2. Buried Inside - Chronoclast
Chronoclast is the counterpart to Jane Doe we didn’t know we were missing.
Yet, out of our six new metalcore classics, Chronoclast maybe the least obviously unique. A cursory listen or two might reinforce that impression: on their junior album, Buried Inside owes a clear debt to Converge and other chaotic metalcore acts, and that impression may even stick for the first few listens. Be patient. Chronoclast may be bent on destroying the very concept of time (more on that later), but time is exactly - ironically - what Buried Inside need to thrive. It doesn’t distinguish itself with technical flourishes or by playing dice with the time signatures. Instead, even in its densest, dirtiest moments, Buried Inside make sure never to lose sight of their sense of melody.
Astute listeners will pick right up on a number of motifs that surface and resurface over the course of the album, the most obvious instances of which are the openings of the album’s “Introduction,” “Reintroduction,” and closer “Time As Resistance,” which are all variations on the same melodic theme. These motifs, and this broader focus on melody, are right up front in the songwriting and the mixing without being obvious. This is partly due to a range of competing influences, including sludge, doom, and post-metal, with hints of Envy/Sika Redem-like screamo. It’s all the more testament to the band’s abilities that they can keep things so deftly melodic without resorting to chaos, giving the album the shape and direction that comparable efforts lack. Those same listeners (or those conducting a little research on the side - I know you’re out there!) will soon realize that Chronoclast is actually one complete musical idea divied up into ten movements, or “Selected Essays on Time-Reckoning and Auto-Cannibalism,” according to the album’s subheader.
Consider Chronoclast the “left brain” to Jane Doe’s right: as precise as Jane Doe is passionate, as measured as Converge is frenzied; calculated instead of combustible, specific where that album is universal. Not an opposite, but an equal and necessary complement.
Jane Doe precedes Chronoclast by nearly half a decade: the influence is inarguable, since Converge had already followed up with You Fail Me by 2004 (which still goes underappreciated simply for being its immediate successor). Jane Doe’s eye-wateringly sincere mix of grind, metal, and hardcore is the template for just about any metalcore band worth their salt since 2001. Plenty of bands skew the ratios, but Buried Inside are subtler than most: they dial down the grind and keep the tempo at a mid-paced simmer, but such that, like any good cook working from a tried-and-true recipe, the results remain recognizable.
This is the importance of Chronoclast: it’s intelligent, progressive metalcore lacking the “quirks” and add-ons that acts like Between the Buried and Me stuff into their music, allowing them to stay rooted in tradition while also advancing, and arguably improving upon their predecessors: because while Jane Doe is the reason the word “catharsis” exists for a sizeable piece of the heavy music community, it’s a breakup album. The breakup album, no doubt, but still one of many. Jane Doe is anyone. Even the woman on the cover is no one in particular, and the story of her genesis is one for another piece entirely. But the genius of the album, and of Jane Doe herself, is that she can be your anyone.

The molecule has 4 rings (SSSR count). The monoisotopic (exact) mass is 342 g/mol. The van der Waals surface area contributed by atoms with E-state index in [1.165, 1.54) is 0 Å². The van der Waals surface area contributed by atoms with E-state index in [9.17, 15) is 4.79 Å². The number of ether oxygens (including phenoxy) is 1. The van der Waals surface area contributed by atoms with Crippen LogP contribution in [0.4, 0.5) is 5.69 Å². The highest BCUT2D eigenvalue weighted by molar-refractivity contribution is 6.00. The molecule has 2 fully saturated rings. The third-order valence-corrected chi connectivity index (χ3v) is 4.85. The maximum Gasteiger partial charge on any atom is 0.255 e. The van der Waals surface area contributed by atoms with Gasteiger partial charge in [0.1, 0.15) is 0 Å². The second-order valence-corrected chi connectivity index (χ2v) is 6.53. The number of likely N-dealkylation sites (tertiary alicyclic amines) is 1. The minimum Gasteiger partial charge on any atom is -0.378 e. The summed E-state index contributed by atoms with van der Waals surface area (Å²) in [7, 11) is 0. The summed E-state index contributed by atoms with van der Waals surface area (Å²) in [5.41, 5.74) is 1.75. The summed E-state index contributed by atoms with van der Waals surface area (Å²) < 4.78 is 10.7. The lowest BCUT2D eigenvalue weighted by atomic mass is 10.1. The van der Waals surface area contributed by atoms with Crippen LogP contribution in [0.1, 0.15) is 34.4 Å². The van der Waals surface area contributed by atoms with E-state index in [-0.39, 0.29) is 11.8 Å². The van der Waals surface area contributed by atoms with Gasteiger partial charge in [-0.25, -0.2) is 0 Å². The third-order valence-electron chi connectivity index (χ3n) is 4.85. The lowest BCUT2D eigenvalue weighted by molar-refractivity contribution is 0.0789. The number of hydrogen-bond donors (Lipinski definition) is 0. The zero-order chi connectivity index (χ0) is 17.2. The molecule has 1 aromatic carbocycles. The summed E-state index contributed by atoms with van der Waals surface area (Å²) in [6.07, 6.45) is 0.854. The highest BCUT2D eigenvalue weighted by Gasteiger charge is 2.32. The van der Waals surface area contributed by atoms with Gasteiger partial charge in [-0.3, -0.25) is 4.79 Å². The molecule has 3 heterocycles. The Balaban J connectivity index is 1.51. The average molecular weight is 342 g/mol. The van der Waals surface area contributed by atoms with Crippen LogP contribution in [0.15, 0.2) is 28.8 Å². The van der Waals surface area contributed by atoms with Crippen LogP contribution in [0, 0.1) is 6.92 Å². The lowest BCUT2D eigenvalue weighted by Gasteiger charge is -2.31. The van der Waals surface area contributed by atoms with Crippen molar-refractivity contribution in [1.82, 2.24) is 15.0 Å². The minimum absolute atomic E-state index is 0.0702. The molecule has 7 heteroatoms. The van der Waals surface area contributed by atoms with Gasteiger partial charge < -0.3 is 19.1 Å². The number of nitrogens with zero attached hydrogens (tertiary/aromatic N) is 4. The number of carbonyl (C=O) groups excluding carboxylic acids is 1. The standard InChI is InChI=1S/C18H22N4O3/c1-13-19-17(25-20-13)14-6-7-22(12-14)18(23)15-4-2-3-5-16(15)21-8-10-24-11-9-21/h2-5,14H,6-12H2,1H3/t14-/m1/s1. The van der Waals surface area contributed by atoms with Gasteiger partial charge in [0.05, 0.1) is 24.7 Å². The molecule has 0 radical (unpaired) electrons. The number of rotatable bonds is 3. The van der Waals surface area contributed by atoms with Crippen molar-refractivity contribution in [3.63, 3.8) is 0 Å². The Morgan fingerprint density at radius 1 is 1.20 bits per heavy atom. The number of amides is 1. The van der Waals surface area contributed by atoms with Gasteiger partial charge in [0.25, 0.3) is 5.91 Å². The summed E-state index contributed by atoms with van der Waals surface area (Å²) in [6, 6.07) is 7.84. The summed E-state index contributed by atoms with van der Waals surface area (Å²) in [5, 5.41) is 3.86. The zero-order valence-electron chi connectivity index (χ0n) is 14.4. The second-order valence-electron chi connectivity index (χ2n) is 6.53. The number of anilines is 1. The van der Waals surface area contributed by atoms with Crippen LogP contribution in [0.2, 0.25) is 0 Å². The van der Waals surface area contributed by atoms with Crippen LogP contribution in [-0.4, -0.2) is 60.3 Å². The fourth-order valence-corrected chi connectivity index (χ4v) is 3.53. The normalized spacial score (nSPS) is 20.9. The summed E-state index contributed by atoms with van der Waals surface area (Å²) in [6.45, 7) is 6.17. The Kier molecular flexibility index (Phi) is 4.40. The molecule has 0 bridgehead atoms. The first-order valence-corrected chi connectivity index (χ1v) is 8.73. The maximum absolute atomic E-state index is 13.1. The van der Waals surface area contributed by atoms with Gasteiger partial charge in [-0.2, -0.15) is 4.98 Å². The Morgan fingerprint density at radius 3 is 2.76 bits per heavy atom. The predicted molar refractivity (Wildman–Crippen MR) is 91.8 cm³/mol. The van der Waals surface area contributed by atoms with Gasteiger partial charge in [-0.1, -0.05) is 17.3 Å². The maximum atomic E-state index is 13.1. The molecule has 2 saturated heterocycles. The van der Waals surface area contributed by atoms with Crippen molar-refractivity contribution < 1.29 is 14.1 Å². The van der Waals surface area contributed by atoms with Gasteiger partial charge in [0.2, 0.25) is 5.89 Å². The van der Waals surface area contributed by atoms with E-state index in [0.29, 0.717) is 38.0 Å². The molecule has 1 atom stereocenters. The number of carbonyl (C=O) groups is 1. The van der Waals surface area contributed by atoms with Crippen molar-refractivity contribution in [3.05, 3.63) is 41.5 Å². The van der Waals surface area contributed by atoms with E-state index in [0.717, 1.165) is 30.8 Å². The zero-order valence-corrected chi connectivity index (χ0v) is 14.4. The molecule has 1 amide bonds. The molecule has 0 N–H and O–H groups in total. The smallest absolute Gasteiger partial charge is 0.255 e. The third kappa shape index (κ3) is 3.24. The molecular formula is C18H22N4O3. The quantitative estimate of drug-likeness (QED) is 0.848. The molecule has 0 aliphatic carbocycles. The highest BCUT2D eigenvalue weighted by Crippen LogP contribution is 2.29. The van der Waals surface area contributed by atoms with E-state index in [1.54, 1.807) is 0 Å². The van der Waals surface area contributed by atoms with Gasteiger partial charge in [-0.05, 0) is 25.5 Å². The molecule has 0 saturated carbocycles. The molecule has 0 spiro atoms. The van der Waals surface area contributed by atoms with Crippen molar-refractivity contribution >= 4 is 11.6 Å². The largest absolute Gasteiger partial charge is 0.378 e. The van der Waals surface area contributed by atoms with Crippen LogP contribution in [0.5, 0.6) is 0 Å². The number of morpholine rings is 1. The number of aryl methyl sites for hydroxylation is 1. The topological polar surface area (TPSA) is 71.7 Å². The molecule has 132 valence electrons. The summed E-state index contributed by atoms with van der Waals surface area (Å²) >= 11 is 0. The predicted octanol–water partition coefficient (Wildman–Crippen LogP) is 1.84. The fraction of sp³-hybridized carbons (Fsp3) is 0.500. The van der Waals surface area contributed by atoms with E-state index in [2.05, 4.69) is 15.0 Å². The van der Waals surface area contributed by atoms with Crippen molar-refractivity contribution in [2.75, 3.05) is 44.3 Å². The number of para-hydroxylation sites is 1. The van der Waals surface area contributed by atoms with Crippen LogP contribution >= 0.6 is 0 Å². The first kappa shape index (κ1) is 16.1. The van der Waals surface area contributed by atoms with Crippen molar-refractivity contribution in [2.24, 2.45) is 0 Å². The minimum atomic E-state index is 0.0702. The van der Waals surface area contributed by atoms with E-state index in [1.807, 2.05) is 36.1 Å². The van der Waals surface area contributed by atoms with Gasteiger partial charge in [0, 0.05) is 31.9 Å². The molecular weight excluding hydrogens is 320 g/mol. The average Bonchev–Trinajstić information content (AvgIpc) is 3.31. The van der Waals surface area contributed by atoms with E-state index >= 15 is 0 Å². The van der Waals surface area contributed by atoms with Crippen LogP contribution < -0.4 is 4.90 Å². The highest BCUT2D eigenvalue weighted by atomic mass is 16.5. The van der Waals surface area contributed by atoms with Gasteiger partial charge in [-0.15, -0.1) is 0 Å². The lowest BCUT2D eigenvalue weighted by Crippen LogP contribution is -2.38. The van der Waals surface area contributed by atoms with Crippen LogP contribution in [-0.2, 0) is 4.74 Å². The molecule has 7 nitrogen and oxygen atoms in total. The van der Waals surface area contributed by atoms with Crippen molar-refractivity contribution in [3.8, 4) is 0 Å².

Your no one.
That’s not the case with Chronoclast. This album is very much about something in particular, and may not be for everyone. I fidgeted for quite a while trying to find a way to appropriately phrase the album’s message, but stumbled on it in someone else’s writing: reviewing for Punknews, “Six_53JM” calls Chronoclast “a study and analysis of time as an imperial construct for the regulation of capitalist economy and of time as the primary societal control,” and makes the rest of the point for me, too:
In the hand's (or voice) of a lesser vocalist, the lyrical content, while brilliant and masterfully written, might've come off as slightly pretentious or even self-indulgent, but Nick Shaw's impassioned vocal delivery manages to give his socio-political rhetoric great heft, weight and relevance….Ultimately, the band's message strives for a certain emancipation of conscience among individuals, for people to simply question and potentially critique this man-made paradigm, something that isn't anchored in fact, but merely taken for granted.
Think what you like, but of the innumerable bands that attempt this sort of highbrow intellectual gobbledygook, very few can back it up with the technical, compositional, and lyrical chops Buried Inside display on Chronoclast. And none, in my experience, have tackled a subject quite as daunting as this, or with such elegance: from the opening call to “let loose the clockwork dogs,” its indictment of time (or Time, with a capital “T”) as “the prosthesis to which we depend,” there is real poetry waiting to be unearthed here, and a philosophy just as raw and heavy as what’s presented on Jane Doe. What it doesn’t have, again, is that album’s universality: quite simply, a lot of people aren’t going to be able to make heads or tails of what it’s trying to say, and a lot of people who do aren’t going to care.